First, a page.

Wednesday, December 23, 2009

Finally! Done with all of that deburring

The tough slog of preparing tail cone skins is finally done! The next step, which I had been deferring because the "full scale" drawing wasn't, finally came to the fore. I decided that it didn't really matter that the "full scale" drawing didn't actually match the scale of the defining object; all that was required was enough fluting on the part to get the slight bend in the four-hole flange to match the barely discernible bend in the "full scale" drawing. That was easy.

So, with a long period of deburring done, it was on to.... another bunch of parts that needed deburring.

Not so bad this time, though, since these parts are small enough to be deburred with the Scotchbrite wheel. That didn't take long, so it was on to the next step: flute the formers. Aw, crap. More fluting. If you remember, the fluting for the ribs in the vertical or horizontal flight surfaces was very easy. Just a few light squeezes flattened everything out nicely. This was not the case with the tail fuselage formers, as you can see here:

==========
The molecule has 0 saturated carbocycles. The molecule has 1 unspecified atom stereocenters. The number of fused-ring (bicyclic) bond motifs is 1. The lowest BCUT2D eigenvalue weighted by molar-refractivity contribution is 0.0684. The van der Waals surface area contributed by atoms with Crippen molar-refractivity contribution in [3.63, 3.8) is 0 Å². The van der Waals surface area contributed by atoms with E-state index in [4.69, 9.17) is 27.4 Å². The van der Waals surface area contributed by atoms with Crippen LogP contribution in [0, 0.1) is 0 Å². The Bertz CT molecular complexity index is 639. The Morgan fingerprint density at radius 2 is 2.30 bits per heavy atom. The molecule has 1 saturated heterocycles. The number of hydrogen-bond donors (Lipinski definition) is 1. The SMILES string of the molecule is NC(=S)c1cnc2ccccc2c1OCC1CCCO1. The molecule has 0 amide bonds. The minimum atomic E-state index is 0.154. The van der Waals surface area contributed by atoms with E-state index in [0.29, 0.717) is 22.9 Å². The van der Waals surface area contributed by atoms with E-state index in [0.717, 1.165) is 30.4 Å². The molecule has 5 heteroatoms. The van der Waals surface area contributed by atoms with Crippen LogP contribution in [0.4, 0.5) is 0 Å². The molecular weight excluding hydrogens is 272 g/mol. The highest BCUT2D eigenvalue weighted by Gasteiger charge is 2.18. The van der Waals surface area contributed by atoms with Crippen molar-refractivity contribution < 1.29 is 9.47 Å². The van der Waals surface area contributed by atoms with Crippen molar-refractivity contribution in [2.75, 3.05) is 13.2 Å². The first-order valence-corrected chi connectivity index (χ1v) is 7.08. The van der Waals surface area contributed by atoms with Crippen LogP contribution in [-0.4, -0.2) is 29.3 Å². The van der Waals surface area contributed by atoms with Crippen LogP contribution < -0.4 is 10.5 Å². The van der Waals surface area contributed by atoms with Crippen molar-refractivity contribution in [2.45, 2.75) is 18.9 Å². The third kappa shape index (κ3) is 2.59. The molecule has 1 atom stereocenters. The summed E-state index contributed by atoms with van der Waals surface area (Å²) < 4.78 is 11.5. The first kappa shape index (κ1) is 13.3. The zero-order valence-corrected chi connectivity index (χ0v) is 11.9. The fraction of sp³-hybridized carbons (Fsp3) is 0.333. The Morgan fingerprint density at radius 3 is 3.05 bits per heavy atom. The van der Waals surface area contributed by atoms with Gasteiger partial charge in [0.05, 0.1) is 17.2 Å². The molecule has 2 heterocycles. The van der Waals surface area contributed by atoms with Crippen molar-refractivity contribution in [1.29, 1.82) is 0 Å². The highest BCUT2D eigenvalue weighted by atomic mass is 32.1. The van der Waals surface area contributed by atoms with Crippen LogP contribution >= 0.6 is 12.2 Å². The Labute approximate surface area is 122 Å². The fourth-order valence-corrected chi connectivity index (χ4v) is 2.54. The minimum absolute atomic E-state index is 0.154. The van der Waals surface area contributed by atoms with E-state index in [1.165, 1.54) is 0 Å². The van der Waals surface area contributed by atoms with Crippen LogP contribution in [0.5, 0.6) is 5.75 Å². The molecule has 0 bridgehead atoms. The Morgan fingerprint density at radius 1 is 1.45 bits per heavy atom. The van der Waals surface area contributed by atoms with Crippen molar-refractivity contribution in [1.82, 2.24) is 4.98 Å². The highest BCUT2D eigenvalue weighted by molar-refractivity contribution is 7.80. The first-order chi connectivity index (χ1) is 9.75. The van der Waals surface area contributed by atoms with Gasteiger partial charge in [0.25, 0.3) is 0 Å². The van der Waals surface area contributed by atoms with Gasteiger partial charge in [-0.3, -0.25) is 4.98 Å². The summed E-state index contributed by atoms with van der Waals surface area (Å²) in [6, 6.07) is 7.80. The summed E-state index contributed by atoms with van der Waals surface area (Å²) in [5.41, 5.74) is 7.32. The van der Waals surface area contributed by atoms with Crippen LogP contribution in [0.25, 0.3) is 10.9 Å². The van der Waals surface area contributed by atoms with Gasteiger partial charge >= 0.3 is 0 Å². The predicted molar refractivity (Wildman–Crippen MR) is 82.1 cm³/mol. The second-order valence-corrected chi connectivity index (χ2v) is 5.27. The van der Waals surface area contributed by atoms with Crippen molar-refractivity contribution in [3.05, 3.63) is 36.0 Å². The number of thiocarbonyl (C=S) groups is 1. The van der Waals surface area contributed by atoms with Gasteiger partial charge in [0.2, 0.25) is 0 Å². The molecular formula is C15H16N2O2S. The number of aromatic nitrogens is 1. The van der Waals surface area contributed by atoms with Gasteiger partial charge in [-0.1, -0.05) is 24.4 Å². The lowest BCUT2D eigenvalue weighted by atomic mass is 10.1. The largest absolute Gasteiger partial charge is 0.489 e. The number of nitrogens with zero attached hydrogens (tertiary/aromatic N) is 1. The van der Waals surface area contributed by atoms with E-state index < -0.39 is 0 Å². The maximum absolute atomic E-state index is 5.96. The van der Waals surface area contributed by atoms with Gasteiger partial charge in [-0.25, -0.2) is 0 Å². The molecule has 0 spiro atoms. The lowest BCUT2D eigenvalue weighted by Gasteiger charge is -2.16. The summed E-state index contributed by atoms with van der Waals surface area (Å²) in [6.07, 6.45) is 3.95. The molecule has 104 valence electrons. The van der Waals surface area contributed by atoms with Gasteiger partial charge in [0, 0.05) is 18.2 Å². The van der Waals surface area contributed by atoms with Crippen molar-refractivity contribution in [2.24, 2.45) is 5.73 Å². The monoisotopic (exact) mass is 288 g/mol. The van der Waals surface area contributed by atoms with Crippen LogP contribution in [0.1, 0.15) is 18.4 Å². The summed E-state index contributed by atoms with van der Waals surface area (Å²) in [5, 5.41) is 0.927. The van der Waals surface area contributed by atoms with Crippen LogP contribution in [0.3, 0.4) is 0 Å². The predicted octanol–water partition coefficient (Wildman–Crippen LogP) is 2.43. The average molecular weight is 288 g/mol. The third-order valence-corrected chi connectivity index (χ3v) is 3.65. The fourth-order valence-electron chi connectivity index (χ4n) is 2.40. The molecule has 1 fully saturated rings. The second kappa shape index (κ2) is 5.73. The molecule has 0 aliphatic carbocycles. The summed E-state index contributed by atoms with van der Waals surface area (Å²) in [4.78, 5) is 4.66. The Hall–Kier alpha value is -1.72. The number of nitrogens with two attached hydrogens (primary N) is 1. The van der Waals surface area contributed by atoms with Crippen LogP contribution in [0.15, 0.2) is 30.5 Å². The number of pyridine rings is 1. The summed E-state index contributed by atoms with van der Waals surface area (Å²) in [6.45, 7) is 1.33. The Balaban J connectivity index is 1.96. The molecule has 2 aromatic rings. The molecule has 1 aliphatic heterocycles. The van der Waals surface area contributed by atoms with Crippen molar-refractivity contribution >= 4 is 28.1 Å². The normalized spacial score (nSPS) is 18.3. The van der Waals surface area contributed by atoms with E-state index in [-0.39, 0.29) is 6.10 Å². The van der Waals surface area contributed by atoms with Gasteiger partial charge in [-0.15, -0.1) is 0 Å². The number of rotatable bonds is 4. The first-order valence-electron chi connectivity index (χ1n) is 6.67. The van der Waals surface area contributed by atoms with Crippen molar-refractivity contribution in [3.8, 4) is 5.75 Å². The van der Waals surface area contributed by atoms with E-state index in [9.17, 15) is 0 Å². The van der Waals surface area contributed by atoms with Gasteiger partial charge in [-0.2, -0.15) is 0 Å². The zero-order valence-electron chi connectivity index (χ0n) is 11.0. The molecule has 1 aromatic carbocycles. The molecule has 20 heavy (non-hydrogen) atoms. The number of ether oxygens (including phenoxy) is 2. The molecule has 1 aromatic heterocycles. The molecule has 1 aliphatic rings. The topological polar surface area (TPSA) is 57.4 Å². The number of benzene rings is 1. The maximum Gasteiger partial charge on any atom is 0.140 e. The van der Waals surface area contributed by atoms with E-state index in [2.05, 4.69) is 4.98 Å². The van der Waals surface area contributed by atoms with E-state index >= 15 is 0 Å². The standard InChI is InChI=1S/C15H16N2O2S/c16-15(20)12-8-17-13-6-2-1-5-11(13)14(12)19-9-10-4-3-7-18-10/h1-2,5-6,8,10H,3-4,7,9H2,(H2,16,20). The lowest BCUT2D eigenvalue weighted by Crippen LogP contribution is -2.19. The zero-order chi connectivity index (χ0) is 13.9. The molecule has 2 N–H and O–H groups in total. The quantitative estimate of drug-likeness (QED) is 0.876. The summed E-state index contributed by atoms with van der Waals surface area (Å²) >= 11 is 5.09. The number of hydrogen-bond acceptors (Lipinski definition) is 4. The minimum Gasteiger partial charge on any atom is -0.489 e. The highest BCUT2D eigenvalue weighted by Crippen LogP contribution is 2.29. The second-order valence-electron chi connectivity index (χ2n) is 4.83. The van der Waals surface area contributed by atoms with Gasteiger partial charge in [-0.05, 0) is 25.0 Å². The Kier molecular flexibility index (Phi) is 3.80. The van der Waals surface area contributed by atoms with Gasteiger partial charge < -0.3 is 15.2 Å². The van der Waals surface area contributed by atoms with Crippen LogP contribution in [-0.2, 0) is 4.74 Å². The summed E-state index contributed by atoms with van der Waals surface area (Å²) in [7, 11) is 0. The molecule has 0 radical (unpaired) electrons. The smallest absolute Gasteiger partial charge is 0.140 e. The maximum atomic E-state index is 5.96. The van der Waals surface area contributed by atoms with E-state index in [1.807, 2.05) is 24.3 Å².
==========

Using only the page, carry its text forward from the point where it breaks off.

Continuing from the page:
In fact, it seemed like the more I fluted, the more "bent" the parts got. I posted the picture above to the Van's Airforce forum and was told that the part appeared to be "over fluted." I was also told that it wasn't super critical to get the part to lay completely flat; the part is pliable enough that I will be able to pull it into alignment with the skins when I go to assemble the cone. Ah, cool! I de-fluted the over-fluted part and pressed on with using the clecos to test fit everything.

In an interesting (but probably meaningless) twist (so to speak), two of the formers are assembled with the right half overlapping the left, but the third former does the opposite:

Oddly enough, it now appears that the "less is more" fluting advice was absolutely correct:

Except, that is, when it isn't. It took quite a large amount of fluting to get that minimal curve into the flange:

There's still a little more deburring to do on those formers, then they will be riveted together. These formers will eventually provide the basis for the tail cone skins to be formed into the "too big for the shop" tail cone. The clock is ticking on the time I have left to work in the comfort of my indoor shop.

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